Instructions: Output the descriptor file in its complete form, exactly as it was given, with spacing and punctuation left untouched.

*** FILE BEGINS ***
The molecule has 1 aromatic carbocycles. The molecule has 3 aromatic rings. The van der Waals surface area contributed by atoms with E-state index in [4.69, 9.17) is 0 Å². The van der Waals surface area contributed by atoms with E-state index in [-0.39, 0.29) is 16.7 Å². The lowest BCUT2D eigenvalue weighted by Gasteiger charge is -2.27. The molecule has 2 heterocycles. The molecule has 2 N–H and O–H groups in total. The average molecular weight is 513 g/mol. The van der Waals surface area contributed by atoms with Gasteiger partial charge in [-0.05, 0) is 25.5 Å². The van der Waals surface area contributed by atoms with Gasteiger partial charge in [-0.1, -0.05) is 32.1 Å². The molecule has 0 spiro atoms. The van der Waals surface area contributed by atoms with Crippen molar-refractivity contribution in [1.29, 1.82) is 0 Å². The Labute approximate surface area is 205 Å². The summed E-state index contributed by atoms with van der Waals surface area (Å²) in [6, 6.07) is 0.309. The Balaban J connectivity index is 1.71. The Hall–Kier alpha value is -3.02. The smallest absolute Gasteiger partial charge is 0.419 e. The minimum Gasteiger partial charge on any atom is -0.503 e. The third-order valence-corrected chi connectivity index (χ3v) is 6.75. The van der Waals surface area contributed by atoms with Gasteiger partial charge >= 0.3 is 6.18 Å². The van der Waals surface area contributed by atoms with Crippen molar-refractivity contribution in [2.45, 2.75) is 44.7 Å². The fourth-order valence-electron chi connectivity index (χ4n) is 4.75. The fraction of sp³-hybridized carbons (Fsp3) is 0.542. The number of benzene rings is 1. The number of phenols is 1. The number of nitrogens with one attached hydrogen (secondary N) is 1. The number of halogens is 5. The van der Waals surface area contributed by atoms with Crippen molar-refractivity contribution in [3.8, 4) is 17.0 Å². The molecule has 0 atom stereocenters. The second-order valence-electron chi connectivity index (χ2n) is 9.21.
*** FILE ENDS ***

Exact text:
The molecule has 1 aromatic carbocycles. The molecule has 3 aromatic rings. The van der Waals surface area contributed by atoms with E-state index in [4.69, 9.17) is 0 Å². The van der Waals surface area contributed by atoms with E-state index in [-0.39, 0.29) is 16.7 Å². The lowest BCUT2D eigenvalue weighted by Gasteiger charge is -2.27. The molecule has 2 heterocycles. The molecule has 2 N–H and O–H groups in total. The average molecular weight is 513 g/mol. The van der Waals surface area contributed by atoms with Gasteiger partial charge in [-0.05, 0) is 25.5 Å². The van der Waals surface area contributed by atoms with Gasteiger partial charge in [-0.1, -0.05) is 32.1 Å². The molecule has 0 spiro atoms. The van der Waals surface area contributed by atoms with Crippen molar-refractivity contribution in [1.29, 1.82) is 0 Å². The Labute approximate surface area is 205 Å². The summed E-state index contributed by atoms with van der Waals surface area (Å²) in [6, 6.07) is 0.309. The Balaban J connectivity index is 1.71. The Hall–Kier alpha value is -3.02. The smallest absolute Gasteiger partial charge is 0.419 e. The minimum Gasteiger partial charge on any atom is -0.503 e. The third-order valence-corrected chi connectivity index (χ3v) is 6.75. The van der Waals surface area contributed by atoms with Gasteiger partial charge >= 0.3 is 6.18 Å². The van der Waals surface area contributed by atoms with Crippen molar-refractivity contribution in [2.45, 2.75) is 44.7 Å². The fourth-order valence-electron chi connectivity index (χ4n) is 4.75. The fraction of sp³-hybridized carbons (Fsp3) is 0.542. The number of benzene rings is 1. The number of phenols is 1. The number of nitrogens with one attached hydrogen (secondary N) is 1. The number of halogens is 5. The van der Waals surface area contributed by atoms with Crippen molar-refractivity contribution in [3.8, 4) is 17.0 Å². The molecule has 0 atom stereocenters. The second-order valence-electron chi connectivity index (χ2n) is 9.21.